Okay, fair enough. And on the sales side, could you just touch on sort of starting the new year, as you look at the sales team, just a broader [ph] review of kind of where we are from a structure, recruiting comp, quotas, anything materially shifting and changing that's even out of character from 6, 12 months ago?

Archie C. Black

As we start the year, we'll continue to recruit, continue to promote people from within, continue to promote recruit talent from outside. And I believe every single area of the business quotas went up as we'd expect them to continue to over time.

Jeffrey Van Rhee - Craig-Hallum Capital Group LLC, Research Division

And you feel like within that the sales work, you've got the right mix of talent at the high end to close the larger deals and potentially working with channel partners and sort of right on down, feels like the balance is there and no areas where you need to put emphasis in terms of hiring?

Archie C. Black

Well, I think we have the talent throughout the sales organization. Again, I think consistent, I'd love to clone every single one of them and double it tomorrow. And I think we have a lot of opportunity we're chasing. So do we have enough? No. Do we have the quality? I believe so.

Jeffrey Van Rhee - Craig-Hallum Capital Group LLC, Research Division

Yes. Okay. And then last one, just in terms of -- once you've brought a customer user on board and they go to build out their network of connections, if you will, again, any pattern -- any change in the pattern, pace, the way they go about building up their networks or just same that it's been for the last how many quarters?

Archie C. Black

Yes, I would say that's very, very similar.

Jeffrey Van Rhee - Craig-Hallum Capital Group LLC, Research Division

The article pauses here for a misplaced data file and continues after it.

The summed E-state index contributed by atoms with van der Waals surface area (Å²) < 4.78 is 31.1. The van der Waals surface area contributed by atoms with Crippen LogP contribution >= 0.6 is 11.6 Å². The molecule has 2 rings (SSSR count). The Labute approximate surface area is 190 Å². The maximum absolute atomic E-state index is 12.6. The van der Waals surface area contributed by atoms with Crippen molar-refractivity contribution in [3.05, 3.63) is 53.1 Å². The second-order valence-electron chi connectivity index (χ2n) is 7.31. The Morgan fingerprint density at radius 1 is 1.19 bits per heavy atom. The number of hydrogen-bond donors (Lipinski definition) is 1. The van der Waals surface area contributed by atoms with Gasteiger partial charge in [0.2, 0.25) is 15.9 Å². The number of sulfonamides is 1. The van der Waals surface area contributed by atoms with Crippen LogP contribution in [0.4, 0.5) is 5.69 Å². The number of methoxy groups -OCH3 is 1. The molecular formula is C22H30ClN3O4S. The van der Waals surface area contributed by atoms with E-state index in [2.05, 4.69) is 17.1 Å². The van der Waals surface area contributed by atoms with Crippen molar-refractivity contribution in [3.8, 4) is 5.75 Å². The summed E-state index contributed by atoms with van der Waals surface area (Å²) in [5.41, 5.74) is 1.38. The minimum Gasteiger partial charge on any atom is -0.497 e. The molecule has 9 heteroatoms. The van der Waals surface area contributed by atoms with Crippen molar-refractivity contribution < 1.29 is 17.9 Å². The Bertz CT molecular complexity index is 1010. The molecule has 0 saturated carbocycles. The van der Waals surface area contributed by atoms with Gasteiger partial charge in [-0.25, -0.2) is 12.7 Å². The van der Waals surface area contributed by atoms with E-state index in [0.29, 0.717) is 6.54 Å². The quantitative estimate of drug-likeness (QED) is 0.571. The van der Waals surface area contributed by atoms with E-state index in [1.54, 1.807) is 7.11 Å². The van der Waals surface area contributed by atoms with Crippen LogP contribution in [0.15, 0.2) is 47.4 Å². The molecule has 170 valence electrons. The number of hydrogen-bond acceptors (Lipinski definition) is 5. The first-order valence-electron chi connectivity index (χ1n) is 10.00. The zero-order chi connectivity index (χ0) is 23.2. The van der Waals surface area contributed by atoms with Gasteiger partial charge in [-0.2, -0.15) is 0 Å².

Okay. And last one for me. The channel -- I don't have it in front of me, the channel as a percent last year?

Kimberly K. Nelson

In 2013, 16% of all of our new business came from channel.

Jeffrey Van Rhee - Craig-Hallum Capital Group LLC, Research Division

Okay. And what was that a year before?

Kimberly K. Nelson

14%.

Jeffrey Van Rhee - Craig-Hallum Capital Group LLC, Research Division

14%. Okay, great.

Operator

The next question is from Brad Sills of Maxim Group.

Bradley H. Sills - Maxim Group LLC, Research Division

Really, just one on where you see this going. Obviously, EDI connectivity is a natural platform for other applications in the supply chain, and analytics is kind of the first add-on here. Do you see this evolving where you can add other categories of supply chain applications, things like demand and planning, longer term?

Archie C. Black

When we look at our business, there's a couple of fundamentals. One, we're in the retail ecosystem. And then two, SPS Commerce is typically involved when there's multiple parties involved in the process. So something should be functionality within SAP or Oracle or NetSuite or Sage or any other ERP system. I don't think that's the right place for SPS Commerce. If, however, as a company, you need to work with either a third-party logistics provider, a warehouse management system, you need to work with other parties, that's where we belong, and I think there's significant opportunities as we move forward for us to expand our footprint.